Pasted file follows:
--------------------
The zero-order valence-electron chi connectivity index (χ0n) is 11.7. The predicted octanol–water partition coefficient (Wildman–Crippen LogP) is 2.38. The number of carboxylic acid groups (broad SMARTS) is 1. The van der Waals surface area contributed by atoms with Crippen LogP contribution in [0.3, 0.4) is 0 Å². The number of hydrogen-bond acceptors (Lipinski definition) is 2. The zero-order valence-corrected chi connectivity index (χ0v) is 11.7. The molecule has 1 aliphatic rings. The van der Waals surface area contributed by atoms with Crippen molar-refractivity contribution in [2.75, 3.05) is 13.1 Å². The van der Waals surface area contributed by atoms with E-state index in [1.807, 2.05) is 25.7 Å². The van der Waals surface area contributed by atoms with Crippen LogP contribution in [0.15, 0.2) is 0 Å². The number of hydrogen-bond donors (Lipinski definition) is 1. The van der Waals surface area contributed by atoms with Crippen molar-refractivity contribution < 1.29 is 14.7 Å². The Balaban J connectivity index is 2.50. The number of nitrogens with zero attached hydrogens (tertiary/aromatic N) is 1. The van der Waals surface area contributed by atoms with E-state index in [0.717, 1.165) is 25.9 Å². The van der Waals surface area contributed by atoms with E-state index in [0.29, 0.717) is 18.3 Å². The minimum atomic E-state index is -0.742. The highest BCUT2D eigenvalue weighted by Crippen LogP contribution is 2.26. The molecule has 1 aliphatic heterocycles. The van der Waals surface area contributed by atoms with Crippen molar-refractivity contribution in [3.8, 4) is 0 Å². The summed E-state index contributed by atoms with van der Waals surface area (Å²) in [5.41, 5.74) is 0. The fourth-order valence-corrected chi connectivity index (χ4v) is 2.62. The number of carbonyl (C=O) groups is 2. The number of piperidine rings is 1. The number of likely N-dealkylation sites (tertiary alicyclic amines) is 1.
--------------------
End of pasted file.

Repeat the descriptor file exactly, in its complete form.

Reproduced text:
The zero-order valence-electron chi connectivity index (χ0n) is 11.7. The predicted octanol–water partition coefficient (Wildman–Crippen LogP) is 2.38. The number of carboxylic acid groups (broad SMARTS) is 1. The van der Waals surface area contributed by atoms with Crippen LogP contribution in [0.3, 0.4) is 0 Å². The number of hydrogen-bond acceptors (Lipinski definition) is 2. The zero-order valence-corrected chi connectivity index (χ0v) is 11.7. The molecule has 1 aliphatic rings. The van der Waals surface area contributed by atoms with Crippen molar-refractivity contribution in [2.75, 3.05) is 13.1 Å². The van der Waals surface area contributed by atoms with E-state index in [1.807, 2.05) is 25.7 Å². The van der Waals surface area contributed by atoms with Crippen LogP contribution in [0.15, 0.2) is 0 Å². The number of hydrogen-bond donors (Lipinski definition) is 1. The van der Waals surface area contributed by atoms with Crippen molar-refractivity contribution < 1.29 is 14.7 Å². The Balaban J connectivity index is 2.50. The number of nitrogens with zero attached hydrogens (tertiary/aromatic N) is 1. The van der Waals surface area contributed by atoms with E-state index in [0.717, 1.165) is 25.9 Å². The van der Waals surface area contributed by atoms with E-state index in [0.29, 0.717) is 18.3 Å². The minimum atomic E-state index is -0.742. The highest BCUT2D eigenvalue weighted by Crippen LogP contribution is 2.26. The molecule has 1 aliphatic heterocycles. The van der Waals surface area contributed by atoms with Crippen molar-refractivity contribution in [3.8, 4) is 0 Å². The summed E-state index contributed by atoms with van der Waals surface area (Å²) in [5.41, 5.74) is 0. The fourth-order valence-corrected chi connectivity index (χ4v) is 2.62. The number of carbonyl (C=O) groups is 2. The number of piperidine rings is 1. The number of likely N-dealkylation sites (tertiary alicyclic amines) is 1.